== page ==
Thursday, May 31, 2012

Behind the Wheel

I'm going to share something I miss, fear, desire, and am currently working towards.

I miss it because I used to do it all the time. Generally, it was a very regular part of my day. 
I fear it because how I'm going to do it here in Norway is different in so many ways for so many reasons. 
I desire it because (I miss it, and) I'm sure it will bring a new sense of independence to my life in a new country. 
I'm currently working towards it, and paying heaps of money to accomplish it. 

What am I talking about? Driving. I need it in my life again. 

I don't mind public transportation. It's very good here and I use it often, but sometimes I just want to drive. I just want to be alone in a car, behind the wheel, music on, windows down, driving. Wandering. Exploring.

I realize that my desire to drive may not be understood by everyone, but I come from a place where driving is a necessity, and to me, a source of independence. 

A few weeks ago, I wouldn't be able to put this into words, but my lovely sister was able to translate my whining into something productive. (I don't know how she does it, but I'm pretty sure she can read me like a book. I would be lying if I said I hated it - she helps me nail down what's bugging me.) Thank goodness for sisters, right?? 

Here's an excerpt from a chat we had: 

but another thing i really miss lately is driving.
  just so i can go other places by myself
  because right now, if i ever want to go somewhere NOT in the center of the city, stian has to drive me.
  or i have to take like 4 busses.
6:56 PM Caren: that makes sense....being in Norway means you have lost a lot of the autonomy that you had...and that you clearly cherished

All I can think is: ahh! She nailed it! That is exactly it. I need to achieve autonomy again.

And so driving has become a top priority in my life right now. So far I've taken 2 lessons and they have been absolutely fantastic. My instructor might be the calmest person I've ever met and incredibly helpful. 

I have to take lessons for two reasons: 1) Norway makes you take lessons when you exchange your license from places other than Europe, and 2) I can't drive stick shift and we won't get an automatic car.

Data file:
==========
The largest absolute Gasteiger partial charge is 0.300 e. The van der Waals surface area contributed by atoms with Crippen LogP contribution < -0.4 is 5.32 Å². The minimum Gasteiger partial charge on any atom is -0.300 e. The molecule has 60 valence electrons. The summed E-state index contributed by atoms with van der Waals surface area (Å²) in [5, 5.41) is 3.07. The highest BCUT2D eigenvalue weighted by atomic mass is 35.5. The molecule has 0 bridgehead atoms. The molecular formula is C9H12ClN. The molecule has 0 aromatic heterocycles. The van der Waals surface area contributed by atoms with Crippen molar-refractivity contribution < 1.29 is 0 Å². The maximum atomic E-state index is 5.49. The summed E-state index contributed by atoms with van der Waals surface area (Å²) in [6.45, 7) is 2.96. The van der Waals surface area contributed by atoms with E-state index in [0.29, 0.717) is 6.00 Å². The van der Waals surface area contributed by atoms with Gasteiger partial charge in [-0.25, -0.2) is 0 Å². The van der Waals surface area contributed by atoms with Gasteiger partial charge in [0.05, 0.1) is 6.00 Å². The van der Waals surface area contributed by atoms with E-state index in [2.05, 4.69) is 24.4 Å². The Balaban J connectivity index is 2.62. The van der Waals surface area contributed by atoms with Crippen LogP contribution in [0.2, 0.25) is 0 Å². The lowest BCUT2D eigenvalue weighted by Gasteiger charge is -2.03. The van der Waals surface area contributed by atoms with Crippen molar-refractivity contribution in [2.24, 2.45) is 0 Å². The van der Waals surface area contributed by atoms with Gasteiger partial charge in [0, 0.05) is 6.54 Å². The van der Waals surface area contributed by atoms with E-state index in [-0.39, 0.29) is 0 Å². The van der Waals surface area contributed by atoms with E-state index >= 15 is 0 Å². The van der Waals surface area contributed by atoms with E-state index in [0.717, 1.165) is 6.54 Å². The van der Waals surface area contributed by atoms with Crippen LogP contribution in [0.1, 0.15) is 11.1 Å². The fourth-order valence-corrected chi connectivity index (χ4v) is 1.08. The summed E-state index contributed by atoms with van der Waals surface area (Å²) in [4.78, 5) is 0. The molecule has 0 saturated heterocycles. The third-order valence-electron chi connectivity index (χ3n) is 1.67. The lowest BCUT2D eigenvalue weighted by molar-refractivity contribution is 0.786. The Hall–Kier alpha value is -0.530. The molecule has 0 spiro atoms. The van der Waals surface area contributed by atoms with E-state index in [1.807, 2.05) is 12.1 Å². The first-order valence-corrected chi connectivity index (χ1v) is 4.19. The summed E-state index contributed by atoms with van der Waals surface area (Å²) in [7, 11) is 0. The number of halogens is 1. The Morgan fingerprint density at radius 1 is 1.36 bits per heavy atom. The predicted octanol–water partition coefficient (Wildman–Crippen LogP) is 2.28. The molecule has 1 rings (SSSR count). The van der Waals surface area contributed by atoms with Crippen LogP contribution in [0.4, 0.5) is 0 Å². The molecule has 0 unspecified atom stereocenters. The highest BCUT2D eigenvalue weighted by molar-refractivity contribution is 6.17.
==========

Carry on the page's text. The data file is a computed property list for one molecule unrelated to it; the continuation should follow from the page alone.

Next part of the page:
So far, my dad, mom, and husband have tried to teach me. It's been nothing short of a disaster each time. My mother's advice to me when I said I need to learn to drive stick was this: don't have your husband teach you. Just don't do it. 

Oh Mom, your infinite wisdom never ceases to amaze me. 
You know I like to learn most lessons the hard way though and so I tried it anyway.

I don't understand how the car works, and my husband doesn't understand why I don't understand...and so we argue. And shout. And then get frustrated. And then I stall the car. And panic. And once I get going again I have to pull over and get out because I start laughing uncontrollably at the absurdity of it all - laughing so hard tears are pouring out of my eyes for what seems like hours and my belly aches so bad the only thing it can do next is burst. 

And that was the last time Stian sat in the passenger seat. 

So. Lessons it is. Rather expensive lessons, too. I'm not exaggerating when I say they are $100 an hour and you must do a two hour lesson each time. It's going to cost me about one thousand dollars in driver's training, plus an additional $150 to actually take the practical test. Cross your fingers that I pass because if I don't, it's going cost about $2000 for mandatory theory classes. Yikes.

I believe with all my heart that it's worth every penny (or kroner, I should say). Instead of flipping out behind the wheel while trying to manage the clutch, remember what gear I'm in, and fight every urge to close my eyes and scream when I go through a round-about - I'm calm. I'm collected. I understand what I'm doing (or am supposed to be doing, at least...we learn through mistakes, right?). I feel in control. I am beginning to look forward to driving instead of dreading it.